Patrollers’ race against crime in Oakdale

Oakdale Watch members, from left, Tommy van Zyl, CJ Scholtz and Petri Strydom.

LIZAHN WENTZEL

Oakdale Watch (OW) says it has noticed an increase in the number of people passing through the small suburb next to the Bellville CBD, and it believes this has contributed to rising crime.

A possible solution to this, may be the adjusting of police patrol times in lower Oakdale, Boston and the Bellville CBD, according to the watch.

Bellville police officer Captain Alwyn Jenkins addressed residents at Oakdale Watch’s public meeting on Wednesday September 14. He said there were now two patrol groups, which rotated shifts from 9am to 5pm and 7pm to 5am.

“The area is unique given its size, but there is a high number of foot and car traffic passing through the area. Criminals will take the chance to commit a crime,” he said.

Captain Jenkins also mentioned that Bellville police station commander Brigadier André van Dyk had asked cluster commander Major-General Mpumelelo Manci and Western Cape police commissioner Lieutenant-General Khombinkosi Jula for help from the provincial police’s stabilisation unit.

He said a unit was stationed in Kraaifontein but they would only need it once a week to help with patrols. Kraaifontein is in seventh place on the list of the country’s top-10 crime hot spots.

According to the crime statistics for the period of March 2015 to April 2016, there were 1 434 contact crimes for Bellville, including 400 common robberies and 376 common assaults. There were 3 070 property-related crimes, including 1 487 cases of theft out of or from motor vehicles.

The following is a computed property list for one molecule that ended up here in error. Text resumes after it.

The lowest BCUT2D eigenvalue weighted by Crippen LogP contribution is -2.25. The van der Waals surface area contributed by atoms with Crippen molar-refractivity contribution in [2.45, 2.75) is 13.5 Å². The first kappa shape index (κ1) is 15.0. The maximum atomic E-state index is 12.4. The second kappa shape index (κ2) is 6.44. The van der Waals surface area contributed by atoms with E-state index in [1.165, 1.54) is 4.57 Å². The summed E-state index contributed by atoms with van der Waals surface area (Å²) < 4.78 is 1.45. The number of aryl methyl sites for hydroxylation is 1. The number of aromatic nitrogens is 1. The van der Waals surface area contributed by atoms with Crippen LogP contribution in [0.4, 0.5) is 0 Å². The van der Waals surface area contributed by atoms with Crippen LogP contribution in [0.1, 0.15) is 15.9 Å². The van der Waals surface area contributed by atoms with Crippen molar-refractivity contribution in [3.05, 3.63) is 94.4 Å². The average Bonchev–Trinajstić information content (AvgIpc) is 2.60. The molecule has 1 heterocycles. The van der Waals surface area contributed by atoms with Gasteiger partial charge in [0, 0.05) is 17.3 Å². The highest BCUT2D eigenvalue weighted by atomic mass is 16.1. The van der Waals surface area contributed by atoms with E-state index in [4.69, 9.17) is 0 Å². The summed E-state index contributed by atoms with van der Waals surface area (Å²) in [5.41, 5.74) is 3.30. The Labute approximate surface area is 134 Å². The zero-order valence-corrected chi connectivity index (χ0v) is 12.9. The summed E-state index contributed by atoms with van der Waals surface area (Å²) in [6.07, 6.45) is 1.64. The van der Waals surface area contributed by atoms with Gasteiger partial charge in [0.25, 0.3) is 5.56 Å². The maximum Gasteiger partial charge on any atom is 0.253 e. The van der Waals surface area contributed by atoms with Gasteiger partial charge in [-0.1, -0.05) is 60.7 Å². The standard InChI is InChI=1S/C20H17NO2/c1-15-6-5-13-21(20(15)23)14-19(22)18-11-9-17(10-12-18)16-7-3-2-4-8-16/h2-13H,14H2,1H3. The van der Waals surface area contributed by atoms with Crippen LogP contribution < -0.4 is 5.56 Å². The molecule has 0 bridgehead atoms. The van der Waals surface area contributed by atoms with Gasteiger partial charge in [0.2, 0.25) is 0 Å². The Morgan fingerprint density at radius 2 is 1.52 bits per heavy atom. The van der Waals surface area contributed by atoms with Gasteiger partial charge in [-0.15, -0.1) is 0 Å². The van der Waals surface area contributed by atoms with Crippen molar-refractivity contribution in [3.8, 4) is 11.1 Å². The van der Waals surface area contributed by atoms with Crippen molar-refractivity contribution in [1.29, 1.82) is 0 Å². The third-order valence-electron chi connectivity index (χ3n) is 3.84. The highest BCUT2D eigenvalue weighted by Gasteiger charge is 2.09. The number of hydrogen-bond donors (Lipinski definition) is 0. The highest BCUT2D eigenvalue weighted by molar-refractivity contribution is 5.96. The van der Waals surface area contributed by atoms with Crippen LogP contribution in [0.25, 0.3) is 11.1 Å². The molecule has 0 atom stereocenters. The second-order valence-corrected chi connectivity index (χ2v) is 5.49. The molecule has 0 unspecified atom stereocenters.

“Although there has been an overall decrease in crime in Bellville, we want to focus on contact crimes and to bring this number down. We have a meeting every morning with Brigadier Van Dyk on crime trends and patterns, while reflecting on previous statistics from the same time period,” said Captain Jenkins.

OW spokesman Tommy Milakovic believes the changing of shifts, the extra patrols as well as higher visibility, will have a positive impact on the area.

“One of the main factors causing crime in Bellville is that it has become a metropole of sorts, what with the daily influx and commute, especially from the labour force. Bellville has become a hub. This means that over the years the number of people moving up from the CBD through the lower Oakdale and Boston residential areas has increased. These residential areas were never designed to handle such an increase in foot traffic as well as vehicles, taxis and buses,” he said.

OW chairman Petri Strydom encouraged residents to use the Eyes and Ears WhatsApp group to report suspicious activity.

Mr Milakovic said crime tended to increase as the end of the year drew near, but that increase appeared to be coming earlier this year and more patrollers were needed to curb it.

OW put its members to the test on Friday September 16, with an Amazing Race-inspired patrol, led by vice chairman CJ Scholtz.

The patrollers were divided into teams of two, given a set of clues and off they went on the patrol to test their knowledge of the area.

During the exercise, Mr Milakovic pointed out key areas from Teddington Street through Dirkie Uys, as well as businesses in Karoo Street where homeless people would often sleep.

Mr Van Zyl said OW was more than just a group that patrols against crime.

“We are often faced with situations that have nothing to do with crime. What keeps our team together is the ‘brotherhood’ and fellowship that we have established over the years,” he said.

Mr Milakovic said crime in the area was mostly opportunistic and called on residents to be vigilant.

“People make themselves a target, if they move through busy areas playing on their phones with their earphones on. People need to educate themselves and take precautionary measures so as not to just become another statistic,” he said.